Now I have been pretty critical of this so-called “golden age of television” or “peak TV” and especially of its excesses before. Not every male character in a TV show has to be a complex anti-hero (which all too often translates into horrible person) like the protagonists of the various “quality TV” shows. Of course, Ed Mercer is something of an anti-hero, but he’s an anti-hero the way Homer Simpson is an anti-hero. He’s not a murderous psychopath like Walter White or Gabriel Lorca. However, SF TV has room for both Ed Mercer and Gabriel Lorca. And while serialised shows can be great, when well done, not every show has to be serialised. And indeed, I often prefer standalone episodic shows to serialised shows, because if you watch too many serialised shows at the same time, it’s easy to forget what happened, even with recaps at the beginning. And don’t even get me started on shows that are clearly created solely for binge watchers who will burn through an entire season in a single weekend. I’m not a binge watcher, I neither have the time nor the inclination, and most working adults I know are not binge watchers either. Viewers like me exist and we are many. Because even in this era of “peak TV”, there is room for shows which are a bit like TV shows were back in the 1980s and 1990s. Genres like crime dramas and medical dramas still have these “old-fashioned” shows. There is very little talk about them, but plenty of people watch them, myself included. SFF, however, has been dominated by heavily serialised and dimly lit “peak TV” era shows for years now. There is certainly room for something that looks and feels more like science fiction shows used to be before the so-called “golden age of television” came along and usurped everything else.
So let’s address the inevitable comparisons between The Orville and Star Trek Discovery (leaving aside “USS Callister” for the moment, which is its own beast and uses Star Trek-like visuals to make a point about toxic masculinity). And the comparisons really are inevitable, because on the one hand we have a show that is very much 1990s Star Trek with the serial numbers filed off, while on the other hand, we have a show that carries the official Star Trek label and is full of references to previous iterations of Star Trek and yet manages to neither look nor feel like Star Trek much of the time. Indeed, if you look at Star Trek Discovery and The Orville side by side, they couldn’t be more different. One is light (in every way up to the sets) and somewhat fluffy, the other is grimdark (also up to the sets). And yet, there are some surprising parallels between both shows that go beyond the fact that both share a common ancestor, the original Star Trek of the 1960s.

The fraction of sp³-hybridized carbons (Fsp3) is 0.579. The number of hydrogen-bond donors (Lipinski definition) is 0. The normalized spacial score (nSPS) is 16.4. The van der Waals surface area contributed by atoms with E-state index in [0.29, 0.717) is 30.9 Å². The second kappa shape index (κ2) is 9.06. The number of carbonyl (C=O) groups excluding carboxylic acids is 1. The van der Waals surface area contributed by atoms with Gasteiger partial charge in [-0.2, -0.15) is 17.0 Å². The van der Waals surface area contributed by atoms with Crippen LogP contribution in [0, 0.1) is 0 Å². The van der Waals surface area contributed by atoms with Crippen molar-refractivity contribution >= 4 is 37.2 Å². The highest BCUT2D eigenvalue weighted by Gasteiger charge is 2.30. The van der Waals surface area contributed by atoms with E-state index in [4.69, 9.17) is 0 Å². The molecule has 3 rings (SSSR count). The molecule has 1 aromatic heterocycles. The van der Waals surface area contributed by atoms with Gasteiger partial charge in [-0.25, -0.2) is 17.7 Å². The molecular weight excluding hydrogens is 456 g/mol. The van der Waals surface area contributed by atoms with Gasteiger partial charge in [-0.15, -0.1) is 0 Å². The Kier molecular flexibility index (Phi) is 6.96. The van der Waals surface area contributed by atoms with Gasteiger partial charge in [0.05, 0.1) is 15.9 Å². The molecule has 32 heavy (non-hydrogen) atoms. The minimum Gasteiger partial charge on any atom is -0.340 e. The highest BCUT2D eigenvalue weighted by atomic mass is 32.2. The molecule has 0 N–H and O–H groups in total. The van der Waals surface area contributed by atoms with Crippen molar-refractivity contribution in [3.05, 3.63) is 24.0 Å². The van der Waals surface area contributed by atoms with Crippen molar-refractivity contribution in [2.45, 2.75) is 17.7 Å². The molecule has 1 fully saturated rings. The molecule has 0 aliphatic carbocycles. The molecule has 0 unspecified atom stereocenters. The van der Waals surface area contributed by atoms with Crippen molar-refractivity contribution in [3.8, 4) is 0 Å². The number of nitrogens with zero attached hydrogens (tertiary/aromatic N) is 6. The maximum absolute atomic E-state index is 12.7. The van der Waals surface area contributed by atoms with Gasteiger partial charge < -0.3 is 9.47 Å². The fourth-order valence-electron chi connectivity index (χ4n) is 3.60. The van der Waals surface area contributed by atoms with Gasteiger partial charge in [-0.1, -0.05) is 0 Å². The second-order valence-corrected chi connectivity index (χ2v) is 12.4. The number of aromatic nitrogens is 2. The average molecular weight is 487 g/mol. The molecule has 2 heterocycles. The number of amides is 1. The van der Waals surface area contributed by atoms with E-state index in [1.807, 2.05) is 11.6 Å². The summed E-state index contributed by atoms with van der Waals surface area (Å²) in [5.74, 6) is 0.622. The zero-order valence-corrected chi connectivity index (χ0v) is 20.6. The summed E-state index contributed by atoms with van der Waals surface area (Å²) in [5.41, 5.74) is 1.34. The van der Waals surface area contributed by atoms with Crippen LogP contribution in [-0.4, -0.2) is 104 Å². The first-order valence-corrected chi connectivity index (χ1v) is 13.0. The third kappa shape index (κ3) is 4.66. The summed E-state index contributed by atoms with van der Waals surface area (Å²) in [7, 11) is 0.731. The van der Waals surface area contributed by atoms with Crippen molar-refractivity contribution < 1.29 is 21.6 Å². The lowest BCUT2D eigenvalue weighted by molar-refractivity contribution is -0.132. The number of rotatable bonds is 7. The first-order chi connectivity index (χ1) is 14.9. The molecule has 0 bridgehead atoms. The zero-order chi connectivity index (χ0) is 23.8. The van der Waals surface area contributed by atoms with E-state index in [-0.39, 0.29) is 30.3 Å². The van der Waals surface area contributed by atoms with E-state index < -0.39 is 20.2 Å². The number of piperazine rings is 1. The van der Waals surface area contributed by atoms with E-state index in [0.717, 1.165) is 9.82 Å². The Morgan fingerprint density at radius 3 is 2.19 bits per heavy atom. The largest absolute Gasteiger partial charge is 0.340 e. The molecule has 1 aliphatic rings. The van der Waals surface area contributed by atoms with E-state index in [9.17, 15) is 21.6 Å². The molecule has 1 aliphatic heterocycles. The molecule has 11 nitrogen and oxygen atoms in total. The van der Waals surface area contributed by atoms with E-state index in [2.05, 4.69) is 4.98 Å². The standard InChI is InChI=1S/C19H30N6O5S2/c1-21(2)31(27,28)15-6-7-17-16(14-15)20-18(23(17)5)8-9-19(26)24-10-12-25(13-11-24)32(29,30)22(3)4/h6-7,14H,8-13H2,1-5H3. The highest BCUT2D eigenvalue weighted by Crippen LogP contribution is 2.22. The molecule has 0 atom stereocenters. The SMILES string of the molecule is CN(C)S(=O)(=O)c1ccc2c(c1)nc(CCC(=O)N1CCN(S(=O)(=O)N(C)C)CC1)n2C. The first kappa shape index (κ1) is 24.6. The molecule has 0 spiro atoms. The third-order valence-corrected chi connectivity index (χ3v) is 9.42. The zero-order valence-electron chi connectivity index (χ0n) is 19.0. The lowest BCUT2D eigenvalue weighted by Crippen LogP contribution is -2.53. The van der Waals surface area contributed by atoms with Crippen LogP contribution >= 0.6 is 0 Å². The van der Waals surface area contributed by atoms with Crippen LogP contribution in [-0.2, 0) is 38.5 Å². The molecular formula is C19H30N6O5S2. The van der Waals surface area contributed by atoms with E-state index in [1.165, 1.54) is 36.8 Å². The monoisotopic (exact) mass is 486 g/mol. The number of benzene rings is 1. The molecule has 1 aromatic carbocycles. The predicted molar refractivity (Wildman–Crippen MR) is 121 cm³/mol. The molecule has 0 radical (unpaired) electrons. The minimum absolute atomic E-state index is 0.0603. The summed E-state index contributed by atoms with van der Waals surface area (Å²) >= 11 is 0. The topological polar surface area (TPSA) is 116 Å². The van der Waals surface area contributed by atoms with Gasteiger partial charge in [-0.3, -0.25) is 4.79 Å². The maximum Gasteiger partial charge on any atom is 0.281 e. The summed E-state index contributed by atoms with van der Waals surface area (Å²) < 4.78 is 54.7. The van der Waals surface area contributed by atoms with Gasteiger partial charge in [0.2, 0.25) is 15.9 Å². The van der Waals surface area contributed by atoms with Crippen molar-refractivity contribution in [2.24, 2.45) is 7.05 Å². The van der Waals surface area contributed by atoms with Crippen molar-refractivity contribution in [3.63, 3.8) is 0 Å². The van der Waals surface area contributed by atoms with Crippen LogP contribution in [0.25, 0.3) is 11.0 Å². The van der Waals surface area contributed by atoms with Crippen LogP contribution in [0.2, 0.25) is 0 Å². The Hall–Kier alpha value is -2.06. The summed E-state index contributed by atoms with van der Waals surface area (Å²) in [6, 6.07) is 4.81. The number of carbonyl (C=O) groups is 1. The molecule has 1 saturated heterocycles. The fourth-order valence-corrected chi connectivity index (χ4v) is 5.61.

For starters, both shows feature a protagonist who is something of a screw-up given their last chance to redeem themselves. Of course, Ed Mercer is merely a man having a rough time after a difficult break-up who occasionally shows up drunk for duty, while Michael Burnham is literally the most hated person in Starfleet, even though she didn’t do most of the things she’s accused of. What is more, both Ed and Michael were once highly promising officers who screwed up due to unexpectedly losing someone important to them, Kelly and Philippa Geogiou respectively. And both characters find themselves face to face with the person they lost, though Ed only gets a repentant Kelly, while Michael gets an evil and genocidal Mirror Georgiou. Still, considering that Star Trek traditionally features hypercompetent characters, the fact that both current reiterations focus on screw-ups is notable. Though I’d argue that Michael actually is highly competent with occasional lapses in judgement, while Ed does not strike me as very competent even at the best of times.
There are other parallels as well between Star Trek Discovery and The Orville as well. Both shows include a gay couple in the main cast, which wouldn’t be remarkable in 2018, if not for the fact that Star Trek traditionally has a crappy track record on LGBT representation. The Nu-Klingons of Discovery and the Krills of The Orville look eerily similar to the point that I said, “Oh, shut up, Voq, or whatever your name is” when the Krill commander issued his demands. Both shows also give us alien nudity and bodyparts we did not particularly need to see in L’Rell breasts and Bortus’ butt. Both shows have extras without any lines in highly elaborate make-up standing or walking around in the background. The pilot episode of Star Trek Discovery and the second episode of The Orville both have a female officer in over her head ignoring direct orders and committing mutiny in order to save their captain, only that Alara gets a medal and Michael gets a life sentence. Okay, so Alara succeeds, while Michael doesn’t, but the discrepancy is still striking. Both shows have a cafeteria scene, where no one wants to sit with the ostracised outcast, in the early episodes, another thing which isn’t a classic Star Trek trope, though it is a very American trope, as I explain here. Captain Lorca has a Tribble on his desk, while Captain Mercer has a plush Kermit the Frog. Though I liked the bit that Ed introduced Kermit to Bortus as “a great leader I admire” (if Ed sees himself as Kermit, does that make Kelly Miss Piggy? Though Piggy always was a cracking good officer in Pigs in Space) and that Ed’s Kermit had a role to play in the plot, whereas Lorca’s Tribble never did anything, not even detect Klingon spies in disguise, which is something Tribbles are traditionally good at. Hell, both shows mention a tardigrade, an otherwise obscure micro-animal whose DNA eventually plays an important role in the plot. And when the elderly scientist dude mentioned tardigrade DNA in the pilot episode of The Orville, I pretty much jumped from my chair, very much to my Mom’s surprise. And in fact, the tardigrade reference is the strangest parallel between both shows, especially since you hardly ever heard about tardigrades until last fall. Was there by chance an article about tardigrades in a science journal recently that might have inspired their unusual popularity in contemporary Star Trek inspired SF? Or maybe it’s just one of those moments of cosmic serendipity striking again.